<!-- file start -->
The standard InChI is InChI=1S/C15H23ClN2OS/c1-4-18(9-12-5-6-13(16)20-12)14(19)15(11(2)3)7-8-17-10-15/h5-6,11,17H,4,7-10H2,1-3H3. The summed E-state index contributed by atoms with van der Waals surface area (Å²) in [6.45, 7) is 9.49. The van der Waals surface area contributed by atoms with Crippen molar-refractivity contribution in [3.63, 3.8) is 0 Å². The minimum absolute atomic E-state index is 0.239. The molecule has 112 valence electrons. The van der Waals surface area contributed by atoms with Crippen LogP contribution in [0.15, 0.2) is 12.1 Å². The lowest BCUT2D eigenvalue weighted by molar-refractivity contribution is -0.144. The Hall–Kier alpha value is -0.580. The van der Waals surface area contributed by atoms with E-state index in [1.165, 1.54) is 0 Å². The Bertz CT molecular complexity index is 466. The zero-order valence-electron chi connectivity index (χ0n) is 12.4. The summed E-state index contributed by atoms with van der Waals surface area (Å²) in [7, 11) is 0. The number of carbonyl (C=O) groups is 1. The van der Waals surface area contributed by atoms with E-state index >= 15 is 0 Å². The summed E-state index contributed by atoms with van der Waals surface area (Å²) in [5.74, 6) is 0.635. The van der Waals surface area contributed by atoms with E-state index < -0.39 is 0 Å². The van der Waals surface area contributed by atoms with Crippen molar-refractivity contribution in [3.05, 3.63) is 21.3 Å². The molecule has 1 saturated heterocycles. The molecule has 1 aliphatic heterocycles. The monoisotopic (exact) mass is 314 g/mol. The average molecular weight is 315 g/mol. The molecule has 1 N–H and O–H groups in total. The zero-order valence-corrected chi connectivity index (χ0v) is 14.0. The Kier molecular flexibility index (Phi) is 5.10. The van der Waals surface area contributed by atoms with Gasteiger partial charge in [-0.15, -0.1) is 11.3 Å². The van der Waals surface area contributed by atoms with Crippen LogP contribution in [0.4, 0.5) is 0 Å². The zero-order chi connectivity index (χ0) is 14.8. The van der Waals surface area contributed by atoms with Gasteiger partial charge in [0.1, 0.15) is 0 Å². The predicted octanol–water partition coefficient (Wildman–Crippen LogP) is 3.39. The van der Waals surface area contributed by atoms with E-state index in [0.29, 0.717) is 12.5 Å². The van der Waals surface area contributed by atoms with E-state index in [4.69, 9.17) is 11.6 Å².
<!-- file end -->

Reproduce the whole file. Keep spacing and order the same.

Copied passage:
The standard InChI is InChI=1S/C15H23ClN2OS/c1-4-18(9-12-5-6-13(16)20-12)14(19)15(11(2)3)7-8-17-10-15/h5-6,11,17H,4,7-10H2,1-3H3. The summed E-state index contributed by atoms with van der Waals surface area (Å²) in [6.45, 7) is 9.49. The van der Waals surface area contributed by atoms with Crippen molar-refractivity contribution in [3.63, 3.8) is 0 Å². The minimum absolute atomic E-state index is 0.239. The molecule has 112 valence electrons. The van der Waals surface area contributed by atoms with Crippen LogP contribution in [0.15, 0.2) is 12.1 Å². The lowest BCUT2D eigenvalue weighted by molar-refractivity contribution is -0.144. The Hall–Kier alpha value is -0.580. The van der Waals surface area contributed by atoms with E-state index in [1.165, 1.54) is 0 Å². The Bertz CT molecular complexity index is 466. The zero-order valence-electron chi connectivity index (χ0n) is 12.4. The summed E-state index contributed by atoms with van der Waals surface area (Å²) in [7, 11) is 0. The number of carbonyl (C=O) groups is 1. The van der Waals surface area contributed by atoms with E-state index >= 15 is 0 Å². The summed E-state index contributed by atoms with van der Waals surface area (Å²) in [5.74, 6) is 0.635. The van der Waals surface area contributed by atoms with E-state index < -0.39 is 0 Å². The van der Waals surface area contributed by atoms with Crippen molar-refractivity contribution in [3.05, 3.63) is 21.3 Å². The molecule has 1 saturated heterocycles. The molecule has 1 aliphatic heterocycles. The monoisotopic (exact) mass is 314 g/mol. The average molecular weight is 315 g/mol. The molecule has 1 N–H and O–H groups in total. The zero-order valence-corrected chi connectivity index (χ0v) is 14.0. The Kier molecular flexibility index (Phi) is 5.10. The van der Waals surface area contributed by atoms with Gasteiger partial charge in [-0.15, -0.1) is 11.3 Å². The van der Waals surface area contributed by atoms with Crippen LogP contribution in [0.4, 0.5) is 0 Å². The zero-order chi connectivity index (χ0) is 14.8. The van der Waals surface area contributed by atoms with Gasteiger partial charge in [0.1, 0.15) is 0 Å². The predicted octanol–water partition coefficient (Wildman–Crippen LogP) is 3.39. The van der Waals surface area contributed by atoms with E-state index in [0.29, 0.717) is 12.5 Å². The van der Waals surface area contributed by atoms with E-state index in [4.69, 9.17) is 11.6 Å².